[0005] As a result, designers have started placing hood apertures or openings in different places in the hood. As the hood moves closer to the radiator and the radiator is moved closer to the engine, even these efforts have been difficult. Even if sufficient apertures through the hood can be located to provide air flow for cooling and for combustion, the air provided for combustion may be heated by the radiator, thus lowering the efficiency of the engine.

[0006] What is needed, therefore, is an improved work vehicle having a hood that can be located close to the engine yet can also be configured to provide sufficient apertures to permit both sufficient cooling air and sufficient combustion air to pass through. What is also needed is an improved hood that will provide sufficient cooling and combustion air to pass therethrough. What is also needed is a hood that provides air flow through the hood sufficient for cooling and for combustion, yet keeps the air paths separate to reduce radiator heating of the combustion air before it is introduced into the engine.

[0007] It is an object to provide a solution to these problems in one or more embodiments of the invention.

SUMMARY OF THE INVENTION

[0008] In accordance with a first aspect of the invention, a tractor hood is provided having an outer shell comprised of a top panel, a front panel, a left side panel and a right side panel, the top panel defining a first aperture configured to conduct air through the hood, at least a portion of the first aperture being located behind the vehicle's engine cooling water radiator. The hood also has an inner panel or duct that is fixed to the underside of the hood adjacent the first aperture to redirect air that passes through the portion of the first aperture that is behind the radiator. The panel is configured to direct this air forward from the rear of the radiator to the front of the radiator.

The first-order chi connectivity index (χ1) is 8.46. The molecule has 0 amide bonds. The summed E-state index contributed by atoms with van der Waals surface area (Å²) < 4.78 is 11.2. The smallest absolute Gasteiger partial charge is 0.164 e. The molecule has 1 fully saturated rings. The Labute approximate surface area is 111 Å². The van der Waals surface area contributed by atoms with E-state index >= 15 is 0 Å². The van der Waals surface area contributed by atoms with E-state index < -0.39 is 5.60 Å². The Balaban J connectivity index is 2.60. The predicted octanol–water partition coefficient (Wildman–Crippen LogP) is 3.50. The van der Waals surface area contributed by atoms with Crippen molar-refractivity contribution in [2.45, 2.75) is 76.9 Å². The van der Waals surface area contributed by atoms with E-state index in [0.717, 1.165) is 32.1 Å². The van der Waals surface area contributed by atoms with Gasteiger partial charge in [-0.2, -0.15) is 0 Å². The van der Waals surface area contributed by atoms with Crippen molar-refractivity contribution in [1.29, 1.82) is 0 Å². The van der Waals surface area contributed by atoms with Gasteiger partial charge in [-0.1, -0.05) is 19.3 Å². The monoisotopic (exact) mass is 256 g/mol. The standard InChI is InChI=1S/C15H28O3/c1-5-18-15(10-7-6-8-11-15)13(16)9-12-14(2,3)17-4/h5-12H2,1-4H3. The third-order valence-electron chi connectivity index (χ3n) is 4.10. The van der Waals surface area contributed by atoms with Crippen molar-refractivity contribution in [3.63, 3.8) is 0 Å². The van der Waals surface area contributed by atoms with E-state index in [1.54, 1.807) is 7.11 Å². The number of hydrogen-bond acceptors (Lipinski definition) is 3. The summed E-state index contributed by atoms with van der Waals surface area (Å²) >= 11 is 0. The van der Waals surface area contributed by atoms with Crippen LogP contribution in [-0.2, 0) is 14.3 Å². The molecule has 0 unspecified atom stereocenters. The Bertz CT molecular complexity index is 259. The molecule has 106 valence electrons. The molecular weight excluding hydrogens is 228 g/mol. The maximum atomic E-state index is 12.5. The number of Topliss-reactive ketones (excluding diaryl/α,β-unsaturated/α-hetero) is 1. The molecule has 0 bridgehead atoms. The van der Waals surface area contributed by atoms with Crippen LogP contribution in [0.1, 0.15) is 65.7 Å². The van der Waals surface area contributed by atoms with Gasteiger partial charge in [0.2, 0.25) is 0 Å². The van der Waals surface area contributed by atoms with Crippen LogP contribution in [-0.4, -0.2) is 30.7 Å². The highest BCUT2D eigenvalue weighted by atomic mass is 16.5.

[0009] The panel may abut the hood and the radiator such that substantially all air passing though the first aperture is directed to the front of the radiator. The panel may sealingly abut a combustion air intake tube such that the air intake tube extends forward and between the panel and the radiator, said air intake tube terminating at a position forward of the radiator to receive air from the inlet side of the radiator and the duct formed by the panel and the hood.

[0010] The panel may extend across the inner top panel of the outer shell of the hood from the top left side of the radiator to the top right side of the radiator.

BRIEF DESCRIPTION OF THE DRAWINGS

[0011]FIG. 1 is a perspective view of a tractor having a hood in accordance with the present invention.

[0012]FIG. 2 is a cross-sectional right side view of the hood of FIG. 1 taken at section line 2-2 in FIG. 1 showing how the inner panel of the hood is fixed to the underside of the outer shell of the hood.

[0013]FIG. 3 is a cross-sectional front view of the hood of FIGS. 1-2 showing the radiator and inner panel, with the outer shell of the hood in cross-section generally taken at section line 3-3 in FIG. 2.

[0014]FIG. 4 is a perspective view of the inner panel.

[0015]FIGS. 5, 6 and 7 are a top, a front and a cross-sectional side views of the inner panel. The cross-sectional side view of the inner panel is taken at section line 7-7 in FIG. 5.

DETAILED DESCRIPTION OF THE PREFERRED EMBODIMENTS